It’s getting tougher for Minnesotans to avoid the state’s taxes by spending part of the year somewhere else.
Snowbirds and high earners are discovering that they must do more than buy a condo in the Sun Belt and register a vehicle there, after a court decision last year reinforced the state’s ability to use any of more than two dozen criteria to determine who is a Minnesota resident.
“People refer to it as Hotel Minnesota,” said Matt Shea, a lawyer at Gray Plant Mooty. “You can come any time you like, but you can never leave.”
To determine tax residency, the state is looking at such things as where people vote, whether they mostly use Minnesota bank accounts and whether they go to the doctor here or in another state. Accountants and lawyers are advising clients who want to avoid Minnesota tax to sell local property and businesses if possible, and definitely to spend less time here than wherever they plan to claim as their new home state.
While the rules apply to anyone, they present a particular quandary for ultra-affluent people who are more likely to split their time between homes in Minnesota and low-tax Sun Belt states. A new, higher tax bracket for the biggest incomes has increased the incentive for these people to claim an out-of-state home as their primary residence.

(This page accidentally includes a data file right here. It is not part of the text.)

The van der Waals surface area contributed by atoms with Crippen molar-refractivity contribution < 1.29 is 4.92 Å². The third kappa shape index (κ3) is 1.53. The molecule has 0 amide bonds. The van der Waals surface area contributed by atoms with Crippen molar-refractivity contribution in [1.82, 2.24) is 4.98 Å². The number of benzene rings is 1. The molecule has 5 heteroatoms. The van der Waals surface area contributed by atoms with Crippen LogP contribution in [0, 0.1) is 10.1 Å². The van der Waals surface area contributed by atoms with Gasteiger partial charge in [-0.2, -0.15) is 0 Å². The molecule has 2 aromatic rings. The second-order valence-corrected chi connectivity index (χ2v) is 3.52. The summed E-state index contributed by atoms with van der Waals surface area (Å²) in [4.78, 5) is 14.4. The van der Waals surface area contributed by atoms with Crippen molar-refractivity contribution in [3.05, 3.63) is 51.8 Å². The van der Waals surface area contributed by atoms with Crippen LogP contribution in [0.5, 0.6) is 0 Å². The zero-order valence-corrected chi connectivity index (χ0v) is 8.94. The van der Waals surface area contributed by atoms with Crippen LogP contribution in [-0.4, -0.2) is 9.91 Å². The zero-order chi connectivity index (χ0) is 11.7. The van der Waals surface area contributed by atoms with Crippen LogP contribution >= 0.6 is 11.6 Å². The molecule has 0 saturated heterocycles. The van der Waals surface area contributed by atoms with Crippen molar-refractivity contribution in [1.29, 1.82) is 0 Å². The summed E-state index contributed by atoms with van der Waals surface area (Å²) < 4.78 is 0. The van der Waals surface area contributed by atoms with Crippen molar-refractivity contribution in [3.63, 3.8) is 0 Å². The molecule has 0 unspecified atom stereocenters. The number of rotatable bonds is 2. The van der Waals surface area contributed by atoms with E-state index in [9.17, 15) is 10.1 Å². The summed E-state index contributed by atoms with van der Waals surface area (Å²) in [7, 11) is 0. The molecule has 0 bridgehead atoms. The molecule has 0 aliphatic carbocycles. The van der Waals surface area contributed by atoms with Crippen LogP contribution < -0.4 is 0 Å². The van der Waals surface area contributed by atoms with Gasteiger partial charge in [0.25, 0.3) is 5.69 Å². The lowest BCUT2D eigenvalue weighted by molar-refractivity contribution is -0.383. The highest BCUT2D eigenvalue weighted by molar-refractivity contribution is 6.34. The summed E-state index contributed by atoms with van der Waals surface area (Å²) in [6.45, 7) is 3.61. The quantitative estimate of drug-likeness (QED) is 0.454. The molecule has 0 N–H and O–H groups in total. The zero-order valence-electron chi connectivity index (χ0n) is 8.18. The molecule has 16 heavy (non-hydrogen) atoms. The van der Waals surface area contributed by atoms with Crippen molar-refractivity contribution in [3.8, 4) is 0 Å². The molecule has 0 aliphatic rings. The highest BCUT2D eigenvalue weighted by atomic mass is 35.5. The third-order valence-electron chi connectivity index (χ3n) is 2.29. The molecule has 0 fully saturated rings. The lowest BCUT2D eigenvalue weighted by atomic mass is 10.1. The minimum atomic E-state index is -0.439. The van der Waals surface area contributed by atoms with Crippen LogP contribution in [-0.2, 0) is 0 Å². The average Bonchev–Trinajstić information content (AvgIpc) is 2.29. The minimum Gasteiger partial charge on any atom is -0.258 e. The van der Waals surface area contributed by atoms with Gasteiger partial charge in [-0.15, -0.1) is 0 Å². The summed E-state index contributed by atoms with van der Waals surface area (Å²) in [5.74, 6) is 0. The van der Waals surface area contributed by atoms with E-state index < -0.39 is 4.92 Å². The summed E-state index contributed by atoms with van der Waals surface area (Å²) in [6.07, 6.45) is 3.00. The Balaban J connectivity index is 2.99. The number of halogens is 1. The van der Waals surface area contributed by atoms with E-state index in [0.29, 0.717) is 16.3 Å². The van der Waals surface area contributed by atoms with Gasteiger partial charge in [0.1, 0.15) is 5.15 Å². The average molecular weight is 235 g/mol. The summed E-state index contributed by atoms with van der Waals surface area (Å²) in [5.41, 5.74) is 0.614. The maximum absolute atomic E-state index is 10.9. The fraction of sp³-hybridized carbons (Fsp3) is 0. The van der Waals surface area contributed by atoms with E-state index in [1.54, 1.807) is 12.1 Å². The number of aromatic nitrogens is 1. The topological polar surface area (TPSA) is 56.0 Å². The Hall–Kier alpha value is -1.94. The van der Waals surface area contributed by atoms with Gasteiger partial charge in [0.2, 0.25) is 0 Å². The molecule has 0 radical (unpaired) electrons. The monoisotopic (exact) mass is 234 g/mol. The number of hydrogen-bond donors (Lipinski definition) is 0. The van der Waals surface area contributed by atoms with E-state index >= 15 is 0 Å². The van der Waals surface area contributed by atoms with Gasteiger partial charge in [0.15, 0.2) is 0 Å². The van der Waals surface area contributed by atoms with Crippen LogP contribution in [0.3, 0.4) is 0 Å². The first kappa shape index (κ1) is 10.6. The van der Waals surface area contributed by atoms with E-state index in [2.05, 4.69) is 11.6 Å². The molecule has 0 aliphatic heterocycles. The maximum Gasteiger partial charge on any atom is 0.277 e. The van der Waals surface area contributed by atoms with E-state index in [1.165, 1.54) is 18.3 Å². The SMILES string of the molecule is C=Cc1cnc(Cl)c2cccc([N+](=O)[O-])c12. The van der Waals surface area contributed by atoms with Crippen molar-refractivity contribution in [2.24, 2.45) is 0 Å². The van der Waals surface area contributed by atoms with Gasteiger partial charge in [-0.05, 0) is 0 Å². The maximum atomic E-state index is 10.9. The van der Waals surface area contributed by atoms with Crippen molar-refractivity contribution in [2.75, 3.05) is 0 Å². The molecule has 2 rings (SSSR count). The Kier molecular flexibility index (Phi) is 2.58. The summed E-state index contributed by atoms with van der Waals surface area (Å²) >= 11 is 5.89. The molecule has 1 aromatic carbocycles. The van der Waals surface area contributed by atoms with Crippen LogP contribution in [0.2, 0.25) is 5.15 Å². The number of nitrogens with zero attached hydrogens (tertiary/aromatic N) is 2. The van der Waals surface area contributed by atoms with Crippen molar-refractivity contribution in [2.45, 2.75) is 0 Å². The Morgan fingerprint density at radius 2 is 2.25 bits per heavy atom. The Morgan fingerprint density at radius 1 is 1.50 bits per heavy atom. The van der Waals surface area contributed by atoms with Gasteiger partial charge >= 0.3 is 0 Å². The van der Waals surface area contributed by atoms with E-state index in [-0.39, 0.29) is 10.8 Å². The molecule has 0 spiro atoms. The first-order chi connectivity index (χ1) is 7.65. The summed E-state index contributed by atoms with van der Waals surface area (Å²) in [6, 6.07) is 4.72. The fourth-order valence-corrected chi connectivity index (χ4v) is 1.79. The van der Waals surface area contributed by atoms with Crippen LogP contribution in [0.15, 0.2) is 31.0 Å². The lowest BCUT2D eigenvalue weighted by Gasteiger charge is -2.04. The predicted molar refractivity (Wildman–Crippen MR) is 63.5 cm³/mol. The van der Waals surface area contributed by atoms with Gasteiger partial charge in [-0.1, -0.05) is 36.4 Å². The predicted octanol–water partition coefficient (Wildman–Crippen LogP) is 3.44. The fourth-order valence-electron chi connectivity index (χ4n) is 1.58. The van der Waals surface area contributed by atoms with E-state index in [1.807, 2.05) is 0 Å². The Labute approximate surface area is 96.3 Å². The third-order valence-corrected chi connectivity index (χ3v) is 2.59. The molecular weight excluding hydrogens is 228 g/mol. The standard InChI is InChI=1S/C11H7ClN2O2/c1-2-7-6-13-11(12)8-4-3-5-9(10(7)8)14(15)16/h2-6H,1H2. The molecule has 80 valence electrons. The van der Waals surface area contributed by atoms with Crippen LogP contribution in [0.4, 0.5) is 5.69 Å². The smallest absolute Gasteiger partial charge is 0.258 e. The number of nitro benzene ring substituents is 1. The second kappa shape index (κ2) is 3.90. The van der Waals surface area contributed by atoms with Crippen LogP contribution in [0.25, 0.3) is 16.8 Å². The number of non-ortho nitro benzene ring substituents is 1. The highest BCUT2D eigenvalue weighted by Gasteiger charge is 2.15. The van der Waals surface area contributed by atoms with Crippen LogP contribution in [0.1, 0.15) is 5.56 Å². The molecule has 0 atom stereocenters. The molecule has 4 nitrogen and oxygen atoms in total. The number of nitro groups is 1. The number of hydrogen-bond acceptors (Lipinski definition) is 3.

But disregard any of the 26 rules set forth by the Department of Revenue, legal and financial advisers say, and would-be Minnesota expatriates risk receiving a tax bill in the mail and likely losing in court if they contest it.
“It’s hard for people who still want to keep some ties to the state they started in,” said John Bedosky, an attorney for Eide Bailly, an accounting and consulting firm. “You’ve got to sever almost all of your ties.”
Attempting to establish residency elsewhere — especially in such states as Nevada, Texas and Florida that have no income or estate tax — is not a new strategy for wealthy Minnesotans. But the creation of the new, higher top income bracket has raised the stakes.
The new bracket, approved last year, raised the income tax rate from 7.85 percent to 9.85 percent for married joint filers who make $250,000 per year and singles who make $150,000. Minnesota, which is already one of 19 states that impose its own estate tax, now has the fourth-highest income taxes for the wealthy in the United States.
Classes in how to switch states
That’s been the final straw for clients of Joel Germershausen, an accountant at Baker Tilly. He and Shea have both been giving presentations on how wealthy clients can switch residency in an orderly, bulletproof way. Both say interest is growing.
“There’s certainly an uptick in the conversation,” Germershausen said. “It’s a disincentive to remain in the state.”
There is no evidence of widespread flight to low-tax states by the wealthy, but the Department of Revenue hasn’t started auditing 2013 tax returns yet. That will begin later this year.
“We haven’t been more aggressive this year compared to previous years,” Ryan Brown, a spokesman for the Department of Revenue, said in an e-mail. “We are always conducting audits, and residency audits are a piece of those.”